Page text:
Finding local extremes from stationary points

In summary, the stationary points and local extreme values of f(x,y) = xy^2e^-(\frac{x^2 + y^2)}{2} are (0,0), (1,-\sqrt{2}) and (1, -\sqrt{2}).
  • #1
goatsebear
13
0

Homework Statement



Find the stationary points and local extreme values of f(x,y) = xy^2e^-([tex]\frac{x^2 + y^2)}{2}[/tex]

Homework Equations


You need to find the gradient for the function and then set it equal to 0. So then df/dy equals df/dx and you can solve for a solution set.

The Attempt at a Solution


df/dx = y^2(-x^2 + 1)*e^-([tex]\frac{x^2 + y^2)}{2}[/tex]

df/dy = y*x(-y^2 + 2)*e^-([tex]\frac{x^2 + y^2)}{2}[/tex]

So since e^-([tex]\frac{x^2 + y^2)}{2}[/tex] cannot equal zero, y^2(-x^2 + 1) = 0
and y*x(-y^2 + 2) = 0

So then, y^2(-x^2 + 1) goes to y^2 - x^2y^2 = 0 and then [tex]\pm[/tex]1 = x

Plugging this into the dy/dx equation gives me the following x, y critical points
(0,0) (1,-[tex]\sqrt{2}[/tex]) (1, -[tex]\sqrt{2}[/tex]) (-1, [tex]\sqrt{2}[/tex]) (-1, [tex]\sqrt{-2}[/tex])

So then to find out if they are max or mins or saddle points, I solve for the second partials of fx, fy, fxy

fxx=A = x(-1 + 2y^2 - x^2y^2) * e^-([tex]\frac{x^2 + y^2)}{2}[/tex]

fyy=C = y(x - 2y + 3yx) * e^-([tex]\frac{x^2 + y^2)}{2}[/tex]

fxy=B = y(2- 2x^2 + y^2 = Y2x^2) * e^-([tex]\frac{x^2 + y^2)}{2}[/tex]Now I use the equation D = AC - B^2

Can someone check my math out? It seems that something is wrong somewhere. I know this is a huge problem so thanks for any help.
 
Last edited:
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  • #2
The critical points are:
(x, 0) for any x
(-1, -sqrt 2)
(-1, sqrt 2)
(1, -sqrt 2)
(1, sqrt 2)

In each 2nd order derivative, the polynomial term should simplify to:
x(-3 + x^2)y^2 ... for "xx"
x(2 - 5 y^2 + y^4) ... for "yy"
y(-1 + x^2)(-2 + y^2) ... for "xy"
 
Last edited:
  • #3
So I was mostly right other than that being (x,0). Now I just plug those points in for x and y in that D = AC - B^2 right? How would I do that with the (x,0) point?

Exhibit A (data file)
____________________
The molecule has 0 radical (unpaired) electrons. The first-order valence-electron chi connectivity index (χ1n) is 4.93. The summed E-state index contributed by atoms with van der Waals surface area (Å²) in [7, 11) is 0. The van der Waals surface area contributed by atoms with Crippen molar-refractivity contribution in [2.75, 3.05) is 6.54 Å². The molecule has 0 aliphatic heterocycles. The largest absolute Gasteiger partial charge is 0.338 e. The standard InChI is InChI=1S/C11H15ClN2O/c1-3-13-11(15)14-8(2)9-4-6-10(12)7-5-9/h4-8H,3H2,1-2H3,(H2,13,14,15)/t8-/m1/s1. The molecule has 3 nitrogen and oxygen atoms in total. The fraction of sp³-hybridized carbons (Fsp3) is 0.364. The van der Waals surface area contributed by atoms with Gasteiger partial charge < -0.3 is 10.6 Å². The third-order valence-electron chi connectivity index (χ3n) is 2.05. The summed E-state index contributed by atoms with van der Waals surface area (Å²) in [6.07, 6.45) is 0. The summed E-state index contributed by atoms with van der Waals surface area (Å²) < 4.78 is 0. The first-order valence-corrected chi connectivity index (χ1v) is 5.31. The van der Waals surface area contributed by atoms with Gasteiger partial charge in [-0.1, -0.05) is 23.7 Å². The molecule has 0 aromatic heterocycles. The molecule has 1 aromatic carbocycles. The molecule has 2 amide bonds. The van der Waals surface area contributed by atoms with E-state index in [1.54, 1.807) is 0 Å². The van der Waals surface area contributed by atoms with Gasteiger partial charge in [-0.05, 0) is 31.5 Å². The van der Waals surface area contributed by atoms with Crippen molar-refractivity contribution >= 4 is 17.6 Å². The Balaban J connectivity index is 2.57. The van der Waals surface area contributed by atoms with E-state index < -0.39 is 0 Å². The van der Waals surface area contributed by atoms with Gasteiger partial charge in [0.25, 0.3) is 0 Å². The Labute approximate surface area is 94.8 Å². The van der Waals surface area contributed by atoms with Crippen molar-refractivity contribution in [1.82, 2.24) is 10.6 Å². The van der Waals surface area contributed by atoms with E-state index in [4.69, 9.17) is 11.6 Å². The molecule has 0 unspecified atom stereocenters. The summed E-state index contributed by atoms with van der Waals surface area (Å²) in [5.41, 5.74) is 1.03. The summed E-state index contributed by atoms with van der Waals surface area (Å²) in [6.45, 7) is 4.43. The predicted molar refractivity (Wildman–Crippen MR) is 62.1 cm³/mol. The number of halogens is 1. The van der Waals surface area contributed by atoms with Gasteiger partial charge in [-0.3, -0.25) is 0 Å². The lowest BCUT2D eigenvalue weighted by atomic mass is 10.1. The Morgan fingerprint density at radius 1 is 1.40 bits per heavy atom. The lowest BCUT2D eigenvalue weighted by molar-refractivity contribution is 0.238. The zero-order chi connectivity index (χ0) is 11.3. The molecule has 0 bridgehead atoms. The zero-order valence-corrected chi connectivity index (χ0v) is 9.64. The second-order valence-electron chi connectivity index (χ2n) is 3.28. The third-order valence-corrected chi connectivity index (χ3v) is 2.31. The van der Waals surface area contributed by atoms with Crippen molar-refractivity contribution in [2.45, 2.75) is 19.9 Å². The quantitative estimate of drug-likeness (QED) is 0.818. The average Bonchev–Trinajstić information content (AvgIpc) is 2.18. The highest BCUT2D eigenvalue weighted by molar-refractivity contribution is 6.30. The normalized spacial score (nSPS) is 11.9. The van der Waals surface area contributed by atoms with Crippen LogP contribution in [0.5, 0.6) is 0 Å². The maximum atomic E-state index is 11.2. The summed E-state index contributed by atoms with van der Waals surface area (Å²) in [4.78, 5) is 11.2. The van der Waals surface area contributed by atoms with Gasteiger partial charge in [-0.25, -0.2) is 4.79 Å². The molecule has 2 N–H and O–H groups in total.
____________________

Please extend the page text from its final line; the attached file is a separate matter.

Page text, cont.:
• #4
Plug in y = 0, leave x as x.
 

Related to Finding local extremes from stationary points

1. How do stationary points help in finding local extremes?

Stationary points, also known as critical points, are points where the derivative of a function is equal to zero. Local extremes occur at these points because the derivative changes from positive to negative or vice versa. By finding the stationary points, we can determine where the function changes from increasing to decreasing or vice versa, indicating the presence of a local extreme.

2. What is the difference between a local extreme and a global extreme?

A local extreme is a point where a function reaches a maximum or minimum value within a specific interval. A global extreme, on the other hand, is the highest or lowest point of the entire function. In other words, a local extreme occurs within a certain range, while a global extreme encompasses the entire function.

3. How do you determine if a stationary point is a local maximum or minimum?

To determine if a stationary point is a local maximum or minimum, we can use the first or second derivative test. The first derivative test involves evaluating the sign of the derivative on either side of the stationary point. If the sign changes from positive to negative, the point is a local maximum. If the sign changes from negative to positive, the point is a local minimum. The second derivative test involves evaluating the concavity of the graph at the stationary point. If the second derivative is positive, the point is a local minimum. If the second derivative is negative, the point is a local maximum.

4. Can a stationary point be neither a local maximum nor minimum?

Yes, a stationary point can also be an inflection point, where the function changes concavity but does not have a local extreme. This occurs when the second derivative is equal to zero at the stationary point.

5. Are there any other methods for finding local extremes besides using stationary points?

Yes, there are other methods such as using the Mean Value Theorem, Rolle's Theorem, and the Intermediate Value Theorem. These theorems can provide information about the behavior of a function and help in identifying local extremes. Additionally, graphical methods such as using a graphing calculator or plotting the function by hand can also aid in finding local extremes.

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